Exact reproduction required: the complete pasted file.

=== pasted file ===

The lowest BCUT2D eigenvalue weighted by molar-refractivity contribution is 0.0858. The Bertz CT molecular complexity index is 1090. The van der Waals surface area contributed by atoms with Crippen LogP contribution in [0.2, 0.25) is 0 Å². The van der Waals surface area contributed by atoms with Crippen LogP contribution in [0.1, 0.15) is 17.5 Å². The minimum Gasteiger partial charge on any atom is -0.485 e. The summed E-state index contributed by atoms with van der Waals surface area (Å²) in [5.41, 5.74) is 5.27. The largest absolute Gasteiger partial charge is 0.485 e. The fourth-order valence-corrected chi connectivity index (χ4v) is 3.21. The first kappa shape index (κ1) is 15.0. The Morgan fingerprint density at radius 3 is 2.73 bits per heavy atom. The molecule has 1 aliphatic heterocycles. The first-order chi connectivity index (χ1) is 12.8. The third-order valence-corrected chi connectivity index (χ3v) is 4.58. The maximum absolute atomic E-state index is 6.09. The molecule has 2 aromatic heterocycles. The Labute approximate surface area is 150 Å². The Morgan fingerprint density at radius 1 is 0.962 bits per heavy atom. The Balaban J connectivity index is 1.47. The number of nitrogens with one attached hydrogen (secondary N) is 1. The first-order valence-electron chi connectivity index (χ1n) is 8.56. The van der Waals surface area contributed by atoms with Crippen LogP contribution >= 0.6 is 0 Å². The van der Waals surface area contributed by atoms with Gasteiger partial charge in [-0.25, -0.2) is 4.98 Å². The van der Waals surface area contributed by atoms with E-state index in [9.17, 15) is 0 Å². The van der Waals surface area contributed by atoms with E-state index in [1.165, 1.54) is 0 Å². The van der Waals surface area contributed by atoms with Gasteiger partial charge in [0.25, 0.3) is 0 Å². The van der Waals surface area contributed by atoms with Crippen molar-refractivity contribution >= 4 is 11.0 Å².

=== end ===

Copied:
The lowest BCUT2D eigenvalue weighted by molar-refractivity contribution is 0.0858. The Bertz CT molecular complexity index is 1090. The van der Waals surface area contributed by atoms with Crippen LogP contribution in [0.2, 0.25) is 0 Å². The van der Waals surface area contributed by atoms with Crippen LogP contribution in [0.1, 0.15) is 17.5 Å². The minimum Gasteiger partial charge on any atom is -0.485 e. The summed E-state index contributed by atoms with van der Waals surface area (Å²) in [5.41, 5.74) is 5.27. The largest absolute Gasteiger partial charge is 0.485 e. The fourth-order valence-corrected chi connectivity index (χ4v) is 3.21. The first kappa shape index (κ1) is 15.0. The Morgan fingerprint density at radius 3 is 2.73 bits per heavy atom. The molecule has 1 aliphatic heterocycles. The first-order chi connectivity index (χ1) is 12.8. The third-order valence-corrected chi connectivity index (χ3v) is 4.58. The maximum absolute atomic E-state index is 6.09. The molecule has 2 aromatic heterocycles. The Labute approximate surface area is 150 Å². The Morgan fingerprint density at radius 1 is 0.962 bits per heavy atom. The Balaban J connectivity index is 1.47. The number of nitrogens with one attached hydrogen (secondary N) is 1. The first-order valence-electron chi connectivity index (χ1n) is 8.56. The van der Waals surface area contributed by atoms with Crippen LogP contribution >= 0.6 is 0 Å². The van der Waals surface area contributed by atoms with Gasteiger partial charge in [-0.25, -0.2) is 4.98 Å². The van der Waals surface area contributed by atoms with E-state index in [9.17, 15) is 0 Å². The van der Waals surface area contributed by atoms with E-state index in [1.165, 1.54) is 0 Å². The van der Waals surface area contributed by atoms with Gasteiger partial charge in [0.25, 0.3) is 0 Å². The van der Waals surface area contributed by atoms with Crippen molar-refractivity contribution >= 4 is 11.0 Å².